Bioinspired Mimicks of Photosynthetic Watersplitting. Bezoeker: Prof. T.A. Moore.


The group of Thomas Moore and colleagues has pioneered the development of biomimetic constructs for solar energy conversion. Their research is based on the observation that biological systems have evolved energy transduction mechanisms that operate at high efficiency, e.g., very low overpotentials (or activation energies) using Earth-abundant elements. Their premise is that key features of the biological photochemistry, catalysis, and control can be incorporated into artificial or hybrid system to increase the efficiency of energy production and use for technological needs. Specifically, their research in artificial photosynthesis has shown that model artificial reaction centers can be designed and synthesized that upon excitation give rise to energetic, long-lived charged separated states that rival those of the natural photosynthetic systems. Their recent work focuses on the assembly of biomimetic materials for solar cells that produce either electromotive force, protonmotive force or high chemical potential products.
In a new development, the Moore group has synthesized biology-inspired artificial systems that serve as a relay between a water-splitting catalyst and a light-driven charge separator, thus mimicking the donor side of oxygen-evolving Photosystem II. Splitting water in electrons, protons and molecular oxygen is the holy grail in artificial photosynthetic catalysis: it is the first prerequisite for biosolar fuel production at any meaningful large scale.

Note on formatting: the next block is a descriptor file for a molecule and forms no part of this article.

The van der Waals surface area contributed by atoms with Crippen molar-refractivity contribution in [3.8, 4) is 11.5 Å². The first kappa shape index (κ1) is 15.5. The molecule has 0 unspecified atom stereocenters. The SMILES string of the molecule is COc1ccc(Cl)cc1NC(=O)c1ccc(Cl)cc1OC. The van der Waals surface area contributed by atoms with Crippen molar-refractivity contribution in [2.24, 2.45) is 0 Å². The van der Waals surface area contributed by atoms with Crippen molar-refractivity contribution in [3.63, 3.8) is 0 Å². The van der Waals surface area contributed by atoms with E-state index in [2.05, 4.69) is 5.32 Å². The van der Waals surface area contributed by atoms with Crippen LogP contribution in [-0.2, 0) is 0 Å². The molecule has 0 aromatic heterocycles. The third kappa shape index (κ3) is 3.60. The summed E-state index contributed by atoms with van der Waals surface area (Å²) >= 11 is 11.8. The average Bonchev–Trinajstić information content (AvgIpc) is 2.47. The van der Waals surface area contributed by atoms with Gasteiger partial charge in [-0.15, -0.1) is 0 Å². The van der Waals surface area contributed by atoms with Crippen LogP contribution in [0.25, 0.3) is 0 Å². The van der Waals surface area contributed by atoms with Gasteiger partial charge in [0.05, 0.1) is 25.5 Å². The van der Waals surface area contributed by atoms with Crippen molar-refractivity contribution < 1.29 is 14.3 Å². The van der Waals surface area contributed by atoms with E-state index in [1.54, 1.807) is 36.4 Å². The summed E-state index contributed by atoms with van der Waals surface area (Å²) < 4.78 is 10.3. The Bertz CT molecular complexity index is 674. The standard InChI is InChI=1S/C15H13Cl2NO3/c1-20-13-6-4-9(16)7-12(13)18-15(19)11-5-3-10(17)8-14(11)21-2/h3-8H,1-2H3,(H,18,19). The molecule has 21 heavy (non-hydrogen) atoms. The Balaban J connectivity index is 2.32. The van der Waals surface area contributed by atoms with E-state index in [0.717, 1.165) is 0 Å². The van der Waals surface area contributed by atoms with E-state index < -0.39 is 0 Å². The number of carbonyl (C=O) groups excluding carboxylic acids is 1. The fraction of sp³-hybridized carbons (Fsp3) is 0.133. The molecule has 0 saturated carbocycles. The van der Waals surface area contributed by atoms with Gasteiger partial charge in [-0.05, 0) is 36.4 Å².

The bio-mimetic photosynthetic systems developed at the Moore laboratory will be experimentally analyzed using advanced laser optical spectroscopic techniques from the VU laser center (in particular femtosecond absorbance-difference and vibrational spectroscopy) to determine the pathways and mechanisms of electron and proton transfer and the yields of the various charge transfer, charge separation and loss processes within the biomimetic systems.
The proposed work will significantly advance our understanding of the physical-chemical requirements of the water splitting process in natural and artificial photosynthesis, which is a key issue in research themes that have been formulated at the Vrije Universiteit and other research institutions in The Netherlands





Prof. dr. R. van Grondelle

Verbonden aan

Vrije Universiteit Amsterdam, Faculteit der Exacte Wetenschappen, Afdeling Natuurkunde & Sterrenkunde


01/10/2010 tot 03/10/2011